Enclave: A novel of the Zombie Apocalypse:This probably would have been better titled Enclave: Tales from the Zombie Wars. I believe these were initially intended to be a themed set of short stories.  The writing is good.  The author can write a well-conceived battle scene with tight descriptive sentences.  But there are three basic things wrong here, and while ignoring them for the sake of the story is not too difficult, on the whole it detracts from the book’s ability to tell what little story there is.
Initially, I got stuck on the use of weaponry.  The action takes place in the 2030s and much is made of the number of veterans from the “Mideast Interventions”.  For the most part the Enclaves are equipped with WWII and Vietnam era equipment.   Weapons from WWII might be in perfect working order (doubtful) but ammo close to 100 years old would have long ceased being viable. Vietnam era equipment would be in better shape, but still over 70 years old.  Pillaging of armories at the outset of the troubles would have netted military weapons designed and manufactured in the last 20-30 years.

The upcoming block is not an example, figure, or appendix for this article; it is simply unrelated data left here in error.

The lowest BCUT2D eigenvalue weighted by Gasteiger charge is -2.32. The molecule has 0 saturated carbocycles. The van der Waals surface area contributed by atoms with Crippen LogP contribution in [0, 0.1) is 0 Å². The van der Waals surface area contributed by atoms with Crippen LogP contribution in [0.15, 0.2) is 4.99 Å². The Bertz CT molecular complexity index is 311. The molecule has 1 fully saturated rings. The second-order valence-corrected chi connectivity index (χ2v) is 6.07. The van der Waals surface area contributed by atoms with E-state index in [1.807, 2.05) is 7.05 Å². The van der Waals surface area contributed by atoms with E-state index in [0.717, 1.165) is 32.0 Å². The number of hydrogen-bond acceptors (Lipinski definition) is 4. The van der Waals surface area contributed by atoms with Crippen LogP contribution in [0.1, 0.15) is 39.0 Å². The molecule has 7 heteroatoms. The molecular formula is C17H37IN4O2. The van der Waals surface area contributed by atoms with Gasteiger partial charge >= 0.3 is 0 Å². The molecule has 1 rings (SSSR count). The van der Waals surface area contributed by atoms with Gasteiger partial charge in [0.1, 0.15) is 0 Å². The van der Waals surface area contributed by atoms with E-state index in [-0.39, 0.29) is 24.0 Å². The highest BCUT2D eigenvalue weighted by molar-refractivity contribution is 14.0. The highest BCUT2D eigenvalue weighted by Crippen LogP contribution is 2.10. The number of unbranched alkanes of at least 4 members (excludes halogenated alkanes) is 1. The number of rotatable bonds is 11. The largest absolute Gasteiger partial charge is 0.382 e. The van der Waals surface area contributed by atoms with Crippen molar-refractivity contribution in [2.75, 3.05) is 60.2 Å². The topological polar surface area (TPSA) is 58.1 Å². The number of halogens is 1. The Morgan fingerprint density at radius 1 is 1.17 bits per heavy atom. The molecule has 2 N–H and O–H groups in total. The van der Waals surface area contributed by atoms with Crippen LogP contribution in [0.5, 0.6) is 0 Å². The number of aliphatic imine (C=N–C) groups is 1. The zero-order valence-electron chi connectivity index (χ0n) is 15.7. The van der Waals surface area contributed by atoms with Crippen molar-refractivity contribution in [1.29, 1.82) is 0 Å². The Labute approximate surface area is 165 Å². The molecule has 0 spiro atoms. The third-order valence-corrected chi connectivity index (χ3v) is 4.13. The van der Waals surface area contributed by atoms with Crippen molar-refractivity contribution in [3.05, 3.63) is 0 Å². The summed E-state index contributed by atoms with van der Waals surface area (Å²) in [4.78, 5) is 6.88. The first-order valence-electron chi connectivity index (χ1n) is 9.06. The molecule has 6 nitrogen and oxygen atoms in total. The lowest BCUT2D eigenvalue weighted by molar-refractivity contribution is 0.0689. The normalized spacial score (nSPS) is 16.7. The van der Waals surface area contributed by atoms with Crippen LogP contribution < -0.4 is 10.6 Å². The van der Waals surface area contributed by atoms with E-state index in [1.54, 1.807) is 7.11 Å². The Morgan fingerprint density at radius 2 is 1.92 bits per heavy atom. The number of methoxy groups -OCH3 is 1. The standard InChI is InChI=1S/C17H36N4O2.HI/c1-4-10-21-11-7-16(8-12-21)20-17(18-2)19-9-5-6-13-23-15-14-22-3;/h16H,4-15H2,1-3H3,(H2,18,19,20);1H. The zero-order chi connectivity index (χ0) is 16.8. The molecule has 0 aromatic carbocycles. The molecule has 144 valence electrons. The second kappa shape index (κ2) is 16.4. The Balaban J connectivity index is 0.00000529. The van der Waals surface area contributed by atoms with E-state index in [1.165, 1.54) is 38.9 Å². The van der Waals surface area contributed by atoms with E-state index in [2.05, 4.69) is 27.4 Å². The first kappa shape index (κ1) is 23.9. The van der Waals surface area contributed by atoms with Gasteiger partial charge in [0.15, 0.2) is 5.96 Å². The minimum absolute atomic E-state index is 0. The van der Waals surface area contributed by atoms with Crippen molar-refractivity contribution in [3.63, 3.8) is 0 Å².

In a couple of places the author makes mention of the men and women fighting, and their service for the country.  One officer contemplates his father’s stories of storming the beaches of Normandy in World War II and how military service had been ingrained in him from childhood.  It is a very strong image.  But anyone of fighting age would be too young to have a father in World War II.


The act of becoming a zombie gets a little murky the further into the book you go. Initially, zombies were the product of an injected virus.  When they escaped or were released, they enlarged their numbers by ravaging the unsuspecting.  Soon, however, those dying of natural causes also rise up and become the undead. Somewhere in the middle they started chopping off the heads of civilians and burning them to a crisp to prevent an epidemic within the walls of the Enclaves.


At the beginning of the novel it’s possible that an aerosol vector has been developed. An aerosol would explain the rising up of the naturally dead in terms of some form of susceptibility to reanimation, but nothing is done with the idea.


Combat troops are given a drug “zombicillin” that apparently protects them from being instantly turned into zombies if they are injured. Those on zombicillin turn into zombies if they are killed just as certainly as everyone else.  The concept of instant zombification isn’t truly used and is never explained.  An additional paragraph or two could have explained what zombicillin was capable of in terms of protection from zombification.